Plum Pizza, Anyone?: Pflaumenstreuselkuchen (Yeasted Plum Cake with Streusel)

As I continued to bake through my supply of Italian prune plums, I decided to make Luisa Weiss' "Pflaumenstreuselkuchen (Yeasted Plum Cake with Streusel)," which Weiss describes as a "late-summer classic beloved all over the German-speaking world." It has a thin yeasted cake base covered in a thick layer of plums and topped with streusel (although Weiss says you can leave off the streusel and just sprinkle the fruit with sliced almonds or cinnamon and sugar).

This cake seemed quite similar to Weiss' Apfelkuchen, but the recipes are different. For this cake, you mix flour, sugar, yeast, lemon zest, salt, milk, melted high-fat butter, and egg yolk, and knead for a few minutes. You let the dough rise for an hour and then press it into a parchment-lined 9-inch by 13-inch pan, pushing it up the sides to create raised edges. You arrange quartered Italian plums in rows on top of the dough, with each piece of fruit angled so one end points upwards, and with each row of fruit overlapping the last, so that the plums completely cover the dough underneath. The recipe calls for 580 grams of plums but I needed 725 grams in order to be able to cover all of the dough. Then you sprinkle over a streusel made from flour, sugar, cinnamon, salt, and softened high-fat butter. You bake the cake until the crust is golden brown and the streusel has browned.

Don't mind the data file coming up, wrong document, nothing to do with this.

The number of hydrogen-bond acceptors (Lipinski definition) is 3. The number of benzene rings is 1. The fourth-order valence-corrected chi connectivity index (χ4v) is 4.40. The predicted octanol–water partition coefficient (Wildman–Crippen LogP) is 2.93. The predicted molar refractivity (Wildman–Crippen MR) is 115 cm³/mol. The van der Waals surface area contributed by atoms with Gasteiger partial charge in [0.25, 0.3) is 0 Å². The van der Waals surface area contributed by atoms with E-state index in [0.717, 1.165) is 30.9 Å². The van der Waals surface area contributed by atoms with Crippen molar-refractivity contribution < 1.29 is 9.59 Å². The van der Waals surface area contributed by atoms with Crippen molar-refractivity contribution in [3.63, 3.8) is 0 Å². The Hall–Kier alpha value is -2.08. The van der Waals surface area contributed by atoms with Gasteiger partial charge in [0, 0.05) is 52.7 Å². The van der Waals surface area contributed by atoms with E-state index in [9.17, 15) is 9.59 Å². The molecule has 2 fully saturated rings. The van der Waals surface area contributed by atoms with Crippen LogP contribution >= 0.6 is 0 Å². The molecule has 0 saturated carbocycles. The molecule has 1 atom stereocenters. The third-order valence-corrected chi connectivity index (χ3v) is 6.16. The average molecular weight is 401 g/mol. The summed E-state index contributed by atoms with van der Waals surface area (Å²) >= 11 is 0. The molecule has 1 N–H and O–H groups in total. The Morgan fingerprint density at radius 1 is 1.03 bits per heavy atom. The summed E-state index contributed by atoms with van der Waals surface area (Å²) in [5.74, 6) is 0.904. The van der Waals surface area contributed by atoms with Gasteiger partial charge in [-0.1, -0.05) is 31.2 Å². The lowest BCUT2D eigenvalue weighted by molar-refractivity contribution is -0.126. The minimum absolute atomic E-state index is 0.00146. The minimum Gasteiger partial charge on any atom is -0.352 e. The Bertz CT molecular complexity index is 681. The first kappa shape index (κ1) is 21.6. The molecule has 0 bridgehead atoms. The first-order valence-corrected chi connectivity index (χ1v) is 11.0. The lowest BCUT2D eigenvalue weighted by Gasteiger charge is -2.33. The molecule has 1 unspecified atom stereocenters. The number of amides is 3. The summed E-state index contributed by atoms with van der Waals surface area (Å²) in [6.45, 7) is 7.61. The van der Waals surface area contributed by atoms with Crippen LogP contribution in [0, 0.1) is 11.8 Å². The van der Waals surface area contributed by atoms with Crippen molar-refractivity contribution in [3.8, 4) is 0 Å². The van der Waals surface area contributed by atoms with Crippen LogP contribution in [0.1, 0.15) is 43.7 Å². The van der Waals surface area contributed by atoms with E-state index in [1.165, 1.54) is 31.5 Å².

I thought this cake was delicious and I liked it better than the Apfelkuchen. It very much resembled a fruit pizza -- especially because of the raised crust around the edges -- with the cake acting like a firm crust that made it possible to enjoy a slice as a hand food. There was a generous amount of fruit and the streusel was flavorful but not too sweet. This was a beautiful plum dessert and I would definitely make it again. Weiss advises that according to every German she polled, it's nonnegotiable that this cake must be served with lightly sweetened whipped cream. I served it without and didn't think it was lacking at all.

Recipe: "Pflaumenstreuselkuchen (Yeasted Plum Cake with Streusel)" from Classic German Baking by Luisa Weiss.

Previous Posts:


Louise said…
This doesn't look too different from what my mother baked, but her recipe wasn't yeasted. Her parents/grandparents came from near Frankfurt around 1900, so probably just a different family recipe.